Vancouver, Canada
Thomson Reuters Foundation

Enacting the sweeping recommendations of a Canadian government report that called the deaths of Indigenous women and girls a "genocide" will take work, commitment, courage and vision, the head of the inquiry said this week.

The government inquiry into murdered and missing Indigenous women released earlier this week blamed the violence on long-standing racism, colonialism and sexism, along with apathy in Canadian society.

Marion Buller

The chief commissioner, Marion Buller prepares to handover the final report during the closing ceremony of the National Inquiry into Missing and Murdered Indigenous Women and Girls in Gatineau, Quebec, Canada, 3rd June, 2019. PICTURE: Reuters/Chris Wattie

It proposed more than 200 wide-ranging recommendations, from implementation of a national action plan and a human rights tribunal to establishing a guaranteed annual livable income for all Canadians.

Implementation will involve not only the federal government but provincial, territorial and indigenous governments, said Marion Buller, chief commissioner of the National Inquiry into Missing and Murdered Indigenous Women and Girls.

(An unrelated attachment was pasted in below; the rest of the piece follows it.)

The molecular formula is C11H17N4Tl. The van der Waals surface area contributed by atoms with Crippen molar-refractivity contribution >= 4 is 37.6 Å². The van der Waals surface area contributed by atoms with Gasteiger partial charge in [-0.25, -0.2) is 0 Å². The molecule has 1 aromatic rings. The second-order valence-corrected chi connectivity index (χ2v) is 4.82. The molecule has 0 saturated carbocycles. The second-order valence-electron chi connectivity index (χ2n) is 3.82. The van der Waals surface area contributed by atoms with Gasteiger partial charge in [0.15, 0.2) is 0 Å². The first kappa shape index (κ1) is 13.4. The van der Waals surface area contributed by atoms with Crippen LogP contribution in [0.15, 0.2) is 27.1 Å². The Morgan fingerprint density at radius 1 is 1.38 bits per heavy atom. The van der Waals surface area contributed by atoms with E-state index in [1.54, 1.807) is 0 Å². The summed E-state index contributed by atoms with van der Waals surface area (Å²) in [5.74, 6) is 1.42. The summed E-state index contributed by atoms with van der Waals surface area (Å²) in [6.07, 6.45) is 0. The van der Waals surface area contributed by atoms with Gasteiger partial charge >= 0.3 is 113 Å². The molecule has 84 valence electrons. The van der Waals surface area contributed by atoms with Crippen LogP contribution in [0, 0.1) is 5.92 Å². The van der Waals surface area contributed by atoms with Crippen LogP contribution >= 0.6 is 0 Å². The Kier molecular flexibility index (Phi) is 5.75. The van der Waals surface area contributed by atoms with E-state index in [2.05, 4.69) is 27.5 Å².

"They're all going to take work, commitment, courage and vision to implement," she said on Wednesday at Women Deliver, a gender-equality conference held this week in Vancouver.

The 1,200-page report resulted from an inquiry launched by Prime Minister Justin Trudeau's government in 2016.

Trudeau pledged this week to review the report and to develop and implement a plan to prevent future violence.

Buller called the conclusion of genocide "inescapable", citing generations of governments that deliberately underfunded education, health services and housing, removed children from their families and forced communities off their land.

Steriliasations of women were done without their consent and at times without their knowledge, she said.

"This genocide stemming from colonisation, racism and misogyny is the reality of our past here in Canada, and it is still the reality of our present," she said.

The Royal Canadian Mounted Police revealed in 2014 that 1,017 aboriginal women had been murdered between 1980 and 2012.

The resulting inquiry into the missing and murdered women was a painful process that heard testimony from thousands of witnesses, including hundreds of family members of victims.